“I got it, Mr. B,” Jubilee calls out.
Mr. B’s foot slaps the floor and he swings around, squints at a wall calendar. “This’s Friday… no, Saturday…no, by God, it’s Friday.” He picks up a pencil, eraser end down. “What’s your name anyway?”
“Callie. Callie Ingram.”
“Awright, Cowiegram, six o’clock sharp to-goddamn-morrow.” First he tries to write with the eraser, then flips the pencil over and scribbles a K in the square for Saturday. “Don’t drink the orange juice, it costs me a butt cheek. And don’t count your tips in front of the customers.”
“Yes, sir. Uh, do you mean six in the morning?”
“Morning for Chrissake, morning.” He swats the air like he’s after a fly. “Juby’ll find you a uniform.” Then he starts punching the adding machine again.
I stand there, stunned. Did I just get a job? I turn and head back to the grill.
“He said ask you for a uniform,” I tell Jubilee.
“Lord, Lord.” She sets three catfish platters on the pass-through ledge, rings a bell, wipes her hands on her apron then shows me to the lockers.
First thing I do when I get home is try on my uniform. It’s turquoise like Carlene’s and at least two sizes too big with puffy, peasant sleeves and an apron sewn into the skirt. I’m still wearing it when I hear Daddy’s truck in the driveway. I rush to the kitchen. Ruth Anne’s all dolled up for a date, sitting at the table, drinking a Coke and reading Mademoiselle. She stole my cologne. I can smell it.
“What the hell?” she says. “You look like a polka reject from The Lawrence Welk Show. Or one of those figures that jumps out of a cuckoo clock.”
“Very funny.” Soon as Daddy steps in the door, I say, “Guess what? I got a job.”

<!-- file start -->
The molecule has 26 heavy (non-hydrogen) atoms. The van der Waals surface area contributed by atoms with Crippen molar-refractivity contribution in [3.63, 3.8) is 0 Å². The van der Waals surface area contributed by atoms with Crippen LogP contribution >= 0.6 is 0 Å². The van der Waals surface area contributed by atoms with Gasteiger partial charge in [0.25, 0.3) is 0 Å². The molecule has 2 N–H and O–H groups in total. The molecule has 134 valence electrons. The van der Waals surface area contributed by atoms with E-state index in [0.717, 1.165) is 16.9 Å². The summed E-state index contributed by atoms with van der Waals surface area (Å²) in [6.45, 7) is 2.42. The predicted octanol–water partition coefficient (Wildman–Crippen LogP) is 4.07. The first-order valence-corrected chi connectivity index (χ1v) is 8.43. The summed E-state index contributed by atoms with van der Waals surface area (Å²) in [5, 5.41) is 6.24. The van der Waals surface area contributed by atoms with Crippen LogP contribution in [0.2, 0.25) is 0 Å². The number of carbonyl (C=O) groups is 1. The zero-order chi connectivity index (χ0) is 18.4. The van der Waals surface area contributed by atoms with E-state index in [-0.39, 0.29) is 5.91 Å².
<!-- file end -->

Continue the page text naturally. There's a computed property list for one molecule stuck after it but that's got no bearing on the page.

He takes off his greasy Adams Fertilizer baseball cap and tosses it on the counter. He reeks of motor oil and cigarette smoke. “Well, I’ll be damned.” He smiles, squinting a little from the Viceroy dangling from his lips. “Where at?”
“You know that little diner on Oak? It’ll just be Saturdays and a couple afternoons a week. I start tomorrow.”
“That place is a dump,” Ruth Anne says. “I ate there one time and got sick as a buzzard.”
“Well, long as you keep up your school work,” Daddy says.
“I’ll keep up,” I say, smiling at the sick buzzard. Smirking actually.
I wake up with a jolt in the middle of the night.
“Where you been?” Daddy’s voice, loud. “You got a midnight curfew and here it is three a.m.”
“You shoulda gone to bed.” Ruth Anne.
“I went to a party with Gus. Not that it’s any of your business. I’m seventeen years old, for God’s sake.”
“You are my business long as you live here. You been drinking. I can smell it.”
“So call J. Edgar Hoover.”
“Don’t you sass me, young lady. Who is this boy anyway?”
“Don’t worry about it,” she says. Feet down the hall. Ruth Anne’s door opens, bangs shut. Daddy knocks, rattles the knob. “I ain’t through with you,” he says, giving the door a kick.
I hear Ruth Anne’s window slide up, the screen pop out. Rustling sounds.
“I said open the goddamn door.”
No answer. She’s gone. My heart’s racing and my gut’s in a wad. Not that I give one subatomic particle what my sister’s up to. It just kills me what she does to Daddy. God knows, he’s got a hard enough time trying to raise us without Nana.